*449At the point of the accident the road was straight and level. The asphalt surface was 21 feet wide, and shoulders were ten feet wide on each side. The Ford automobile “was a bluish, maybe a greenish blue. The back of the car looked muddy or dirty, or wasn’t very bright.”

Upon the original defendant’s motion, Boone, plaintiff’s driver, was made an additional defendant for purposes of contribution. At the close of plaintiff’s evidence the court entered judgment of involuntary nonsuit, from which the plaintiff appealed.

Wallace •& Wallace, for plaintiff, appellant.

White & Aycock, for defendant Brown, appellee.

Higgins, J.

The evidence in this case establishes- the original defendant’s negligence. Likewise it establishes the plaintiff’s responsibility for any negligence on the part of the additional defendant Boone. As her agent, acting in her presence and under her control, his negligence is imputable to her.

The nonsuit must be sustained, if at all, upon the ground that Boone’s negligence was one of the proximate causes of the accident, and that no reasonable inference to the contrary may be drawn from the facts in evidence. Bradham v. Trucking Co., 243 N.C. 708, 91 S.E. 2d 891; Badders v. Lassiter, 240, N.C. 413, 82 S.E. 2d 357; Hinshaw v. Pepper, 210 N.C. 573, 187 S.E. 786.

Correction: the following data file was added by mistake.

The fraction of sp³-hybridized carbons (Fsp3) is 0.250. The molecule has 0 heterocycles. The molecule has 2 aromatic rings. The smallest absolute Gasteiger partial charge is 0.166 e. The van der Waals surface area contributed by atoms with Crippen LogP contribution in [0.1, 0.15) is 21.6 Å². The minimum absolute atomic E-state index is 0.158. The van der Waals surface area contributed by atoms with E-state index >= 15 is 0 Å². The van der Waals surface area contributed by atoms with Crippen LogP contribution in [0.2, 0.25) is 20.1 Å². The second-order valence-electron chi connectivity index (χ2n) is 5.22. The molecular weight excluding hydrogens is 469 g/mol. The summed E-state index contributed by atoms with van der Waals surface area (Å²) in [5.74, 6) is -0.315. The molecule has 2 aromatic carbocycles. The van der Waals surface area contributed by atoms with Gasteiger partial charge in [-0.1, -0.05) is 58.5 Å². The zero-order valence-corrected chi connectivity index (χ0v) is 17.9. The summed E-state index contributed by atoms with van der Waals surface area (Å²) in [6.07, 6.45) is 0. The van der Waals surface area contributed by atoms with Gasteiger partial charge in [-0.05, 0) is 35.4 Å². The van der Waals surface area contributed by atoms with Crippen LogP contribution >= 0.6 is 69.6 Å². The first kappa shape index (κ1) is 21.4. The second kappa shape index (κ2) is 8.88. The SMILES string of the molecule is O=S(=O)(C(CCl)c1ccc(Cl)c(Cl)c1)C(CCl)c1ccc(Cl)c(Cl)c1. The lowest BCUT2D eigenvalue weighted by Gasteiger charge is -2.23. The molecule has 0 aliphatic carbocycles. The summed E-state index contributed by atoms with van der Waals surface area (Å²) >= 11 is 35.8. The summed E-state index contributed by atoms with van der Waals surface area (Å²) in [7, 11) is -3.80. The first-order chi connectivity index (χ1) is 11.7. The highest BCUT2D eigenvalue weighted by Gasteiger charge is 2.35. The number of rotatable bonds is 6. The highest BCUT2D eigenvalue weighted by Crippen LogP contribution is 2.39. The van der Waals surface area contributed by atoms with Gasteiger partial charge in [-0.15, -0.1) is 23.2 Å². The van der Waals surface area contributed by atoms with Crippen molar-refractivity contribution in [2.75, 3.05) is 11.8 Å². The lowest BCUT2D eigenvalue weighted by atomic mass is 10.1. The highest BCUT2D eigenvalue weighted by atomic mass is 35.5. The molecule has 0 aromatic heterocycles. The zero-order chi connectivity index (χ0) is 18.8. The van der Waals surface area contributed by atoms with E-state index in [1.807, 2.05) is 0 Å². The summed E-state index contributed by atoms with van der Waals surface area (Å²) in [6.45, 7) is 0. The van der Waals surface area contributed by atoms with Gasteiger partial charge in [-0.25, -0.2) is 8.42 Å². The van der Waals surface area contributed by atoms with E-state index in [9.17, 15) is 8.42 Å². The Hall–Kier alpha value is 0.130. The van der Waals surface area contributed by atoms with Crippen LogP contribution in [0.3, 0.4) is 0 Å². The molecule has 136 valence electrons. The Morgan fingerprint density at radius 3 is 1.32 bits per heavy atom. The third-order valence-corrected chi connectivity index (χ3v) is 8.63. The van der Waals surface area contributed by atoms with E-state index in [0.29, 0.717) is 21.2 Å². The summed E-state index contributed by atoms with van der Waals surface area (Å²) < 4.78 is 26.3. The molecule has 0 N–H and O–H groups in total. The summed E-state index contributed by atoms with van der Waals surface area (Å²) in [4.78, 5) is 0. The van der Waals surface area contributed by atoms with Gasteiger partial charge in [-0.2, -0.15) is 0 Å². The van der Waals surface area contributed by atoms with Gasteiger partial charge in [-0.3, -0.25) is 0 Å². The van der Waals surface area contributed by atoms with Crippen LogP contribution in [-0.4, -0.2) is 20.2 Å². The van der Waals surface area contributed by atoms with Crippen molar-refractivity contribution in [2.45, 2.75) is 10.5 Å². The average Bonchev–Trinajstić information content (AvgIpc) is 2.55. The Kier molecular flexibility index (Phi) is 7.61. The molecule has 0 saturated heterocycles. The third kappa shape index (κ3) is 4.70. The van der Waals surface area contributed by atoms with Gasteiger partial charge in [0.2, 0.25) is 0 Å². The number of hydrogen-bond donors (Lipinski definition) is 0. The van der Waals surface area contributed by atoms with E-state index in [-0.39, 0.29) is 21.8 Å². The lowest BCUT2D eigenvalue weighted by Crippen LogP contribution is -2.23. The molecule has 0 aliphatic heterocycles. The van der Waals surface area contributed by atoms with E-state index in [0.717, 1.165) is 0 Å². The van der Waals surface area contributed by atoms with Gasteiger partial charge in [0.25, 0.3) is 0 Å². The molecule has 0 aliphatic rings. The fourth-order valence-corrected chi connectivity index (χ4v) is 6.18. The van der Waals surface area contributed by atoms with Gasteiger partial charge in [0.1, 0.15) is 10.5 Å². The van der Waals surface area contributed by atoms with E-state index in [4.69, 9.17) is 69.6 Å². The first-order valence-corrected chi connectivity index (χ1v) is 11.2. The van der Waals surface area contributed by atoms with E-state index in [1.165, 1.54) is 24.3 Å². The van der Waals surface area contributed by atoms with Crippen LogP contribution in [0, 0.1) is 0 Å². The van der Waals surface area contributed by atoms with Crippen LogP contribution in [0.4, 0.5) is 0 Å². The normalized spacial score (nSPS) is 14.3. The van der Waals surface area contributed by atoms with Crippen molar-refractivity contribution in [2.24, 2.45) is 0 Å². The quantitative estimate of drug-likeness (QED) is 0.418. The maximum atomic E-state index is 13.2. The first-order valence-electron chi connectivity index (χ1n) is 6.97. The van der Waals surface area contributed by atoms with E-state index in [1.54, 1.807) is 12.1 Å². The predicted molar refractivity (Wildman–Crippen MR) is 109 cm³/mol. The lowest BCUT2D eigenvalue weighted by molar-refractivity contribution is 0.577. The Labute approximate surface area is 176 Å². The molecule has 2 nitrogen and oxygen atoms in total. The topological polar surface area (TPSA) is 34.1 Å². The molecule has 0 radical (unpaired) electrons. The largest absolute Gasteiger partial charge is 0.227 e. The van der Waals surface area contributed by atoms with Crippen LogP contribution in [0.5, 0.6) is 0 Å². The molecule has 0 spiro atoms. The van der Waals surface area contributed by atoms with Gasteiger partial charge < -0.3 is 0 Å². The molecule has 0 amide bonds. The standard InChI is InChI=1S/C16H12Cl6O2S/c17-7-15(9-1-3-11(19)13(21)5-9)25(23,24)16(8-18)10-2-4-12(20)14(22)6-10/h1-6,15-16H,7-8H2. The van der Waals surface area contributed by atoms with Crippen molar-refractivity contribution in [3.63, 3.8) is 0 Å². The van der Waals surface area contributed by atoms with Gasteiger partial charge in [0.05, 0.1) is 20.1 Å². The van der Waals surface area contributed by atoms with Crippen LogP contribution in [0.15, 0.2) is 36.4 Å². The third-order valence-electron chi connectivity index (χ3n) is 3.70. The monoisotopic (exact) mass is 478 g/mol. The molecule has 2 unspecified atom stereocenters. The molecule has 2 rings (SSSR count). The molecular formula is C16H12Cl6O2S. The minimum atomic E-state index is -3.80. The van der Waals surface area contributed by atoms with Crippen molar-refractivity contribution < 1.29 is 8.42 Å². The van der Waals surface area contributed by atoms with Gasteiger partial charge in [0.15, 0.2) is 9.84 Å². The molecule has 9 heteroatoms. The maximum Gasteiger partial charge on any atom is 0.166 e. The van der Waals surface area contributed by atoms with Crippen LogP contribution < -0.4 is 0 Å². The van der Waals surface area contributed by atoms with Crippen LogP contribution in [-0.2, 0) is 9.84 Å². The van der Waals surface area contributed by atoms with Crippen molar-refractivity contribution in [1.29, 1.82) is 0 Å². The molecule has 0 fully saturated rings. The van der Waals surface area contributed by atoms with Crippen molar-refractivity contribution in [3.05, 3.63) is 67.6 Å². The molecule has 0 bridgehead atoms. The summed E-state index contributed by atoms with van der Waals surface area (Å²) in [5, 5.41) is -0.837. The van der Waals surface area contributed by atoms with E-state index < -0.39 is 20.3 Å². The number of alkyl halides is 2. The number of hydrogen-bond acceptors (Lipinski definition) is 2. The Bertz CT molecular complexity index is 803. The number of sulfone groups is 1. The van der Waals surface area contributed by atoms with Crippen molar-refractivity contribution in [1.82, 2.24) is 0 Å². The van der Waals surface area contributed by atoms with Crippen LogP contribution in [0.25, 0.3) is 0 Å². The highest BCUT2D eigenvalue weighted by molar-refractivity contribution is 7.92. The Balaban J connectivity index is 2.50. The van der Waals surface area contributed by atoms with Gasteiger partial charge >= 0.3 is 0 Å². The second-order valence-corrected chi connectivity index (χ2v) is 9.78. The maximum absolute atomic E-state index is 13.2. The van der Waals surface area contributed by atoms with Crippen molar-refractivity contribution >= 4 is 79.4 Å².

The original defendant’s automobile was parked in plaintiff’s lane of traffic without lights, except for .a flashlight by which a passenger was examining a road map. Boone saw this light when he was 50 feet away, yet he did not apply his brakes until he was 15 or 20 feet from the rear of the vehicle — too late to avoid the collision. The investigating officer testified that skid marks 12 feet in length stopped at the point of impact. This physical evidence emphasizes Boone’s failure to apply brakes until he was too close to the Ford automobile to stop short or to turn either-to the right or left, though ample unobstructed space permitted.